I was reading the blog of Mad Munkey earlier (well, one of the blogs that this person has) and discovered that this particular blogger has a passion for cycling. In fact, Mad Munkey is about to join what I gather is a rather large competition--and I'm sending my best wishes.
I don't share Mad Munkey's passion for riding a bike, but it got me to thinking about my own bike-riding days when I was a kid. I learned to ride a bike when I was about seven years old, I think. None of those training wheels for me; my beloved older brother would plop me on his bike and hold onto that metal thing behind the seat to help balance the bike and keep me from falling flat on my face. I was always confident that I wouldn't fall because big brother was running behind me, holding the bike, keeping me safe.
Until one day.
There I was, sailing down a slope at the church grounds near our house. I remember the feeling of exhilaration caused by the speed at which I was going, without hardly any effort at all. I turned my head a bit to share my idiotic grin with my brother, and lo and behold, what did I see? The bastard was standing some distance behind, grinning an equally idiotic grin and actually waving at me! My mouth immediately transformed into an "O" of shock--just a tad bigger than my eyes that suddenly grew saucer-like in size at the implications. He wasn't holding onto me anymore! I was alone! I managed to sail on a few more meters before encountering the speed bump in front of our house--after which I crashed most spectacularly. This was during the days of no helmets, no knee pads, nothing. I'm a lucky bastard to be alive. The scars on my legs have faded to nothing, but the memory has not.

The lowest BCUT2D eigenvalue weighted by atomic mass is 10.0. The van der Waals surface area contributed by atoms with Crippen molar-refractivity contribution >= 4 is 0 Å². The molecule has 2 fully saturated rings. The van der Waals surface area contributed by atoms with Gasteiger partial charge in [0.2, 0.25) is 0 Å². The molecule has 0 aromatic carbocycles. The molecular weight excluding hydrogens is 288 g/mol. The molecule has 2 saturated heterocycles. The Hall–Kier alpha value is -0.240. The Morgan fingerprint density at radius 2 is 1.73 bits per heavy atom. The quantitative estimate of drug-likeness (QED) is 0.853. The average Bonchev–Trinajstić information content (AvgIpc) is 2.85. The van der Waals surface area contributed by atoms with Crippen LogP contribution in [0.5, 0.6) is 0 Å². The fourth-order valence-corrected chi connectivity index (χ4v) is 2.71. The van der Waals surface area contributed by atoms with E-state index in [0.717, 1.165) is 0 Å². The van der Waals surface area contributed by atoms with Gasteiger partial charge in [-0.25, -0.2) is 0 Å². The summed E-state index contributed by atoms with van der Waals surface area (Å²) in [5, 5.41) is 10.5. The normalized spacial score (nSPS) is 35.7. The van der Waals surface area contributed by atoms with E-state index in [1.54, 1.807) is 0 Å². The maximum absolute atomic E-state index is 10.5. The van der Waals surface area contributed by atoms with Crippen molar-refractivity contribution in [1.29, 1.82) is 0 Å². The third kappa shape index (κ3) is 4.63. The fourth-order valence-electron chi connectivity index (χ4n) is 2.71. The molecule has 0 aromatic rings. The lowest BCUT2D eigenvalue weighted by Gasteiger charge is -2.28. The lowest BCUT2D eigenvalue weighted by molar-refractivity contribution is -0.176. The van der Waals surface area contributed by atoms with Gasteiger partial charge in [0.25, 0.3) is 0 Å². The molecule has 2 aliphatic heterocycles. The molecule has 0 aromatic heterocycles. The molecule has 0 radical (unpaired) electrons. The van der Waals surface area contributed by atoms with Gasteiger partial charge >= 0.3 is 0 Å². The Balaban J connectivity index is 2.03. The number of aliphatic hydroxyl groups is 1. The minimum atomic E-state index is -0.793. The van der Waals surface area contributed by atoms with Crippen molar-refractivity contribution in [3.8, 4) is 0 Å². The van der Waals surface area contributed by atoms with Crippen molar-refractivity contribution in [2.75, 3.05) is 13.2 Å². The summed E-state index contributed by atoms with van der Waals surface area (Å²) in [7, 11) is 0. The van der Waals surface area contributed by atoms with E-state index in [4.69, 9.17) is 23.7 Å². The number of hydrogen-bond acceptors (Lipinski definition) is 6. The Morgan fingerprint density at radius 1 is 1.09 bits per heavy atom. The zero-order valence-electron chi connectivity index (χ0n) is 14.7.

Staring at my brother unbelievingly as he grew smaller in my line of vision before disappearing altogether, me crashing, and then getting up with knees and elbows all bloody-- all these can somehow be seen as metaphors. Some of us have become complacent in the knowledge that someone is behind or beside us to save our sorry asses if we take a fall. Then suddenly we find that they aren't there anymore, that they're waving bye-bye and grinning idiotically while doing it.
Alone, we falter. Or we fall. We miss that guiding hand that's there one minute and gone the next.
It can be an unsettling experience, to say the least.